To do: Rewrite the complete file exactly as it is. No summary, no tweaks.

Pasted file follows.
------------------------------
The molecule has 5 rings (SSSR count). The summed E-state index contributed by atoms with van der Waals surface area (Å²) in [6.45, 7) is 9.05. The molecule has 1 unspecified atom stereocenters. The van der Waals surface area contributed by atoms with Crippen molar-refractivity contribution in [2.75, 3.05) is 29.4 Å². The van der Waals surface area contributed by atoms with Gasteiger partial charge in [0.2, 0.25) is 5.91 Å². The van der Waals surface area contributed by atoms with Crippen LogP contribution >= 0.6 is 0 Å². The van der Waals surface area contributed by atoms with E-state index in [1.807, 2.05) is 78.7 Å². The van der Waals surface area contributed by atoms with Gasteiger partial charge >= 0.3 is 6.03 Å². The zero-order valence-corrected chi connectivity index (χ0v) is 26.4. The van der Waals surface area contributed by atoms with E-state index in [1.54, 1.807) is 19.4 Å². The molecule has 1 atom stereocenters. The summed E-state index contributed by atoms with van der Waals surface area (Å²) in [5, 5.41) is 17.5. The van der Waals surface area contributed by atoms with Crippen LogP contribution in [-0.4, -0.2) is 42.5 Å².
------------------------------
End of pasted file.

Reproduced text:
The molecule has 5 rings (SSSR count). The summed E-state index contributed by atoms with van der Waals surface area (Å²) in [6.45, 7) is 9.05. The molecule has 1 unspecified atom stereocenters. The van der Waals surface area contributed by atoms with Crippen molar-refractivity contribution in [2.75, 3.05) is 29.4 Å². The van der Waals surface area contributed by atoms with Gasteiger partial charge in [0.2, 0.25) is 5.91 Å². The van der Waals surface area contributed by atoms with Crippen LogP contribution >= 0.6 is 0 Å². The van der Waals surface area contributed by atoms with E-state index in [1.807, 2.05) is 78.7 Å². The van der Waals surface area contributed by atoms with Gasteiger partial charge >= 0.3 is 6.03 Å². The zero-order valence-corrected chi connectivity index (χ0v) is 26.4. The van der Waals surface area contributed by atoms with E-state index in [1.54, 1.807) is 19.4 Å². The molecule has 1 atom stereocenters. The summed E-state index contributed by atoms with van der Waals surface area (Å²) in [5, 5.41) is 17.5. The van der Waals surface area contributed by atoms with Crippen LogP contribution in [-0.4, -0.2) is 42.5 Å².